"KC_TAB", "KC_Q", "KC_W", "KC_E", "KC_R", "KC_T", "KC_Y", "KC_U", "KC_I", "KC_O", "KC_P", "KC_LBRC", "KC_RBRC", "KC_BSLS", "KC_DEL", "KC_END", "KC_PGDN",
"KC_CAPS", "KC_A", "KC_S", "KC_D", "KC_F", "KC_G", "KC_H", "KC_J", "KC_K", "KC_L", "KC_SCLN", "KC_QUOT", "KC_NUHS", "KC_ENT",
"KC_LSFT", "KC_NUBS", "KC_Z", "KC_X", "KC_C", "KC_V", "KC_B", "KC_N", "KC_M", "KC_COMM", "KC_DOT", "KC_SLSH", "KC_RSFT", "KC_TRNS", "KC_UP",
"KC_LCTL", "KC_LGUI", "KC_LALT", "KC_SPC", "KC_RALT", "MO(1)", "KC_RGUI", "KC_RCTL", "KC_LEFT", "KC_DOWN", "KC_RGHT"
],
[
"KC_TRNS", "KC_TRNS", "KC_TRNS", "KC_TRNS", "KC_TRNS", "RGB_TOG", "RGB_MOD", "RGB_HUD", "RGB_HUI", "RGB_SAD", "RGB_SAI", "RGB_VAD", "RGB_VAI", "BL_TOGG", "BL_DEC", "BL_INC",
"KC_TRNS", "KC_TRNS", "KC_TRNS", "KC_TRNS", "KC_TRNS", "KC_TRNS", "KC_TRNS", "KC_TRNS", "KC_TRNS", "KC_TRNS", "KC_TRNS", "KC_TRNS", "KC_TRNS", "KC_TRNS", "KC_TRNS", "KC_TRNS", "KC_TRNS", "KC_VOLU",
"KC_TRNS", "KC_TRNS", "KC_TRNS", "KC_TRNS", "RESET", "KC_TRNS", "KC_TRNS", "KC_TRNS", "KC_TRNS", "KC_TRNS", "KC_TRNS", "KC_TRNS", "KC_TRNS", "KC_TRNS", "KC_MPLY", "KC_MNXT", "KC_VOLD",
"KC_TRNS", "KC_TRNS", "KC_TRNS", "KC_TRNS", "KC_TRNS", "KC_TRNS", "KC_TRNS", "KC_TRNS", "KC_TRNS", "KC_TRNS", "KC_TRNS", "KC_TRNS", "KC_TRNS", "KC_TRNS",
"KC_TRNS", "KC_TRNS", "KC_TRNS", "KC_TRNS", "KC_TRNS", "KC_TRNS", "KC_TRNS", "KC_TRNS", "KC_TRNS", "KC_TRNS", "KC_TRNS", "KC_TRNS", "KC_TRNS", "KC_TRNS", "KC_TRNS",
"KC_TRNS", "KC_TRNS", "KC_TRNS", "KC_TRNS", "KC_TRNS", "KC_TRNS", "KC_TRNS", "KC_TRNS", "KC_TRNS", "KC_TRNS", "KC_TRNS"
]
]
}

The white space in the layers arrays have no effect on the functionality of the keymap, but are used to make these files easier for humans to read.

Caveats :id=caveats

Layers can only be referenced by number :id=layer-references

A common QMK convention is to name layers using a series of #defines, or an enum statement:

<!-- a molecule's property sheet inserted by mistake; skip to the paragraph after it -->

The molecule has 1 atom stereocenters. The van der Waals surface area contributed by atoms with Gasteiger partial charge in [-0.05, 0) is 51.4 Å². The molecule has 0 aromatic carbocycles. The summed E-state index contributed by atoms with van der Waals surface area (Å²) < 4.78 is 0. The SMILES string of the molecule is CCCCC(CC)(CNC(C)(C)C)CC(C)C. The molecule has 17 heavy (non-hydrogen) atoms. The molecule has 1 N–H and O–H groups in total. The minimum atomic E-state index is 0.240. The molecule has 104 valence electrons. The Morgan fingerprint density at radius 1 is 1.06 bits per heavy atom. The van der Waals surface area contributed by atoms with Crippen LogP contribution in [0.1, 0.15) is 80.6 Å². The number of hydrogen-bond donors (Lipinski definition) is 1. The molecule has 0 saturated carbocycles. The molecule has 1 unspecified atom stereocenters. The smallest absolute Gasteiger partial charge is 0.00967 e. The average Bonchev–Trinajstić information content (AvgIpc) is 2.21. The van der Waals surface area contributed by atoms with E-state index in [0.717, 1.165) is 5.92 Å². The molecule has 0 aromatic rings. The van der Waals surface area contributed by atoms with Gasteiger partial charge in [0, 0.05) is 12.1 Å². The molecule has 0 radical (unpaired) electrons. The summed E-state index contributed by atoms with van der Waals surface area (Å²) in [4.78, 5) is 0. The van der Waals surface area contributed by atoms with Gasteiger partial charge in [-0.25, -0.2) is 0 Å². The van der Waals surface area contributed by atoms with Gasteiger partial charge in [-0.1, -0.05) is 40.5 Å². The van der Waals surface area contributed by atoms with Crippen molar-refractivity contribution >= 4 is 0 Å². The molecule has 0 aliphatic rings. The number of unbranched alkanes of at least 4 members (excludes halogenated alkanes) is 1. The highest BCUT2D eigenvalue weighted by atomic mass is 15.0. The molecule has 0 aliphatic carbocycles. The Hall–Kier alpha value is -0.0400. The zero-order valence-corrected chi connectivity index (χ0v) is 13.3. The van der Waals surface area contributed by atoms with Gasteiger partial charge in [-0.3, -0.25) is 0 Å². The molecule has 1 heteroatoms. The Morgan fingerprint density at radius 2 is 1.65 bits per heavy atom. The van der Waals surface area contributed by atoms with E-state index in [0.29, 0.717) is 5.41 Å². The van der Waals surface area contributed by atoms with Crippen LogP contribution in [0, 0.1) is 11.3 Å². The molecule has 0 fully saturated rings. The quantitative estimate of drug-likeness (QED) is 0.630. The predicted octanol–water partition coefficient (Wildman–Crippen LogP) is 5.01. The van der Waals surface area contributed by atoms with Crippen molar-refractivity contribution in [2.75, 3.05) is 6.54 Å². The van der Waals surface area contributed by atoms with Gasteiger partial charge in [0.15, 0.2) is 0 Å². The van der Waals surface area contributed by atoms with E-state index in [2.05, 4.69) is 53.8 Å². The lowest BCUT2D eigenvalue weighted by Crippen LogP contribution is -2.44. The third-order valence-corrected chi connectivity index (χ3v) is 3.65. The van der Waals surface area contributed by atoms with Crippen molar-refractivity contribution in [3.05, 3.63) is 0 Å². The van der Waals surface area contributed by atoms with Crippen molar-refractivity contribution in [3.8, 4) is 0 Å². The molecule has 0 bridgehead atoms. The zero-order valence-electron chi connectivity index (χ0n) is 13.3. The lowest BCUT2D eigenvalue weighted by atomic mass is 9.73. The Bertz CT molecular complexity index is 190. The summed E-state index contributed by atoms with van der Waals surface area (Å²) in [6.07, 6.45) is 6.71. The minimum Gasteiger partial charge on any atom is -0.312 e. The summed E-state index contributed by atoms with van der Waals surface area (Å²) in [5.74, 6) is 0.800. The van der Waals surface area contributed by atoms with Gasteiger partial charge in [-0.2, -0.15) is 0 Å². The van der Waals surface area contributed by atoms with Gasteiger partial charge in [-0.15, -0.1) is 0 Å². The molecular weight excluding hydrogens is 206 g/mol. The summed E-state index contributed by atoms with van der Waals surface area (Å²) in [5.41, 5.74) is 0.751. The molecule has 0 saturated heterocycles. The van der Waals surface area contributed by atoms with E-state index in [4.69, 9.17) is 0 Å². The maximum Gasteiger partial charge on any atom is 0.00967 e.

enum layer_names {
_BASE,
_MEDIA,
_FN
};

This works in C, but for Configurator, you must use the layer's numeric index – MO(_FN) would need to be MO(2) in the above example.

No support for custom code of any kind :id=custom-code

Features that require adding functions to the keymap.c file, such as Tap Dance or Unicode, can not be compiled in Configurator at all. Even setting TAP_DANCE_ENABLE = yes in the qmk_firmware repository at the keyboard level will prevent Configurator from compiling any firmware for that keyboard. This is limited both by the API and the current spec of our JSON keymap format.

Limited Support for Custom keycodes :id=custom-keycodes

There is a way to support custom keycodes: if the logic for a custom keycode is implemented at the keyboard level instead of the keymap level in qmk_firmware, that keycode can be used in Configurator and it will compile and work. Instead of using the following in your keymap.c:

enum custom_keycodes {
MACRO_1 = SAFE_RANGE,
MACRO_2,
MACRO_3
};
...
bool process_record_user(uint16_t keycode, keyrecord_t *record) {
switch(keycode) {
case MACRO_1:
if (record->event.pressed) {
SEND_STRING("This is macro #1.");
}
return false;
case MACRO_2:
if (record->event.pressed) {
SEND_STRING("This is macro #2.");
}
return false;
case MACRO_3:
if (record->event.pressed) {
SEND_STRING("This is macro #3.");
}
return false;
}
return true;
};

... add the keycode enum block to your keyboard's header file (<keyboard>.h) as follows (note that the enum is named keyboard_keycodes here):

enum keyboard_keycodes {
MACRO_1 = SAFE_RANGE,
MACRO_2,
MACRO_3,
NEW_SAFE_RANGE // Important!
};

... then the logic to your <keyboard>.c through process_record_kb():

bool process_record_kb(uint16_t keycode, keyrecord_t *record) {
switch(keycode) {
case MACRO_1:
if (record->event.pressed) {
SEND_STRING("This is macro #1.");
}
return false;
case MACRO_2:
if (record->event.pressed) {
SEND_STRING("This is macro #2.");
}
return false;
case MACRO_3:
if (record->event.pressed) {
SEND_STRING("This is macro #3.");
}
return false;
}
return process_record_user(keycode, record);
};

Note the call to process_record_user() at the end. Additionally, users of the keyboard will need to use NEW_SAFE_RANGE instead of SAFE_RANGE if they wish to add their own custom keycodes at keymap level, beyond what is provided by the keyboard.

Additional Reading :id=additional-reading

For QMK Configurator to support your keyboard, your keyboard must be present in the master branch of the qmk_firmware repository. For instructions on this, please see Supporting Your Keyboard in QMK Configurator.